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The Veronica Scanner

Live 3D portraiture

2 September — 11 September 2016

This exhibition is now closed

See upcoming exhibitions

Art has always sought to reproduce a true likeness between image and form: from Pygmalion falling for his own sculpture in Greek myth, to the rise of photography in the 19th century.

Vera = true, from the Latin
Eikōn = icon or image, from the Greek

A new interactive project at the RA celebrates the next stage in this story: the art of 3D photogrammetry in the 21st century. For ten days in September, we will be home to the Veronica Chorographic Scanner, a bespoke 3D head scanner. In a matter of seconds, the scanner uses eight cameras to capture 96 high resolution photographs of the human head from every angle, mapping even the finest surface details. These images can then be processed into a digital 3D model, replicating every feature of the face in intricate detail.

Come and see the Veronica Scanner in action as it converts the images it captures into stunning digital portraits. As the 3D models are processed, they will be uploaded to an online gallery, accessible to the public.

Visitors can enter the Weston Rooms for free and watch as the images taken from the scanner are converted into 3D portraits in real time and added to a growing studio display. The project space has been designed by RIBA award-winning architect Charlotte Skene Catling, of Skene Catling de la Peña.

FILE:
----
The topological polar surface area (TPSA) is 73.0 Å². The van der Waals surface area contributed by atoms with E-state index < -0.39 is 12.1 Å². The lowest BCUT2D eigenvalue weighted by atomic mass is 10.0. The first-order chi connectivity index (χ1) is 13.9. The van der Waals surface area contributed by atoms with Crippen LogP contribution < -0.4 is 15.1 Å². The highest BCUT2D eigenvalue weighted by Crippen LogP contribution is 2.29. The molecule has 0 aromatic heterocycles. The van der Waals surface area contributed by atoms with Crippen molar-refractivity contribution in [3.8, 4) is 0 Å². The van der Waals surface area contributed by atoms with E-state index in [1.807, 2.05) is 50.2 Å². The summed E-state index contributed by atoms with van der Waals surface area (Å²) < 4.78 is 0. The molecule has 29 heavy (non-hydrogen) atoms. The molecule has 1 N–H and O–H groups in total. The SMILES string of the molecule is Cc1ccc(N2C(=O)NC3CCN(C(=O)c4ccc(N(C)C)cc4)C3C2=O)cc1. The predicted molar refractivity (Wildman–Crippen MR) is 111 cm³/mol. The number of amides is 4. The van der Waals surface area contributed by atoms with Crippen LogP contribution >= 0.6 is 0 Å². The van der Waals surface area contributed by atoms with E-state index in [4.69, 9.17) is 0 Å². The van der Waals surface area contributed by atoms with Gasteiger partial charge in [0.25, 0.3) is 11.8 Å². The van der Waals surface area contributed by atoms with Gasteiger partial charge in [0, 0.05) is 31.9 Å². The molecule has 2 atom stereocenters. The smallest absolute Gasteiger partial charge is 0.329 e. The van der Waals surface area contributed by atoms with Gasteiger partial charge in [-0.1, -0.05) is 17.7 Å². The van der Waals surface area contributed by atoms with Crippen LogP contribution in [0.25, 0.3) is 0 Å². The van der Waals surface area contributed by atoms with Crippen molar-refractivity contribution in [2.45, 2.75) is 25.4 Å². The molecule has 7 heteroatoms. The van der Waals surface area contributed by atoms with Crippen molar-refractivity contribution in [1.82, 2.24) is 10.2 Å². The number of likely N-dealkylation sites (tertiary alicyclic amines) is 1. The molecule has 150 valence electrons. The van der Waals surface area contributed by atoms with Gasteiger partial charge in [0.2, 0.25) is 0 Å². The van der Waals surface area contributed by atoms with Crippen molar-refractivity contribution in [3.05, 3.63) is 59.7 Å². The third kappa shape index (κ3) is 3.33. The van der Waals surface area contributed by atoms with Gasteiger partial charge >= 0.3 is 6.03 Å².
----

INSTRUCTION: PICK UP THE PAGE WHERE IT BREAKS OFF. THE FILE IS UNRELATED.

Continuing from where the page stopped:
As part of the experiment, every day one scan will be selected at random to be carved into a wooden bust by a highly specialised robot, lent from the Bartlett School of Architecture at University College London. A group of 3D printers will also create busts, allowing the public to witness the 3D printing process in real time. The display will be supported by a curated exploration of 3D photography through the ages: the process by which art and science together have striven to perfectly capture and replicate the complexity of human features.

The Veronica Scanner is a project by Factum Foundation, whose previous work includes a scan of Tutankhamun’s tomb in Luxor, Egypt and a re-materialised copy of Caravaggio’s Nativity with Saint Francis and Saint Lawrence in Italy. Factum Arte, the workshop in Madrid that built the scanner and from which the Foundation emerged, has worked with a number of Royal Academicians including Anish Kapoor, Grayson Perry, Conrad Shawcross and Gillian Wearing.

2 September — 11 September 2016

Saturday–Thursday 10am – 6pm
Friday 10am – 10pm

3D scans now fully booked.

Weston Rooms, Burlington House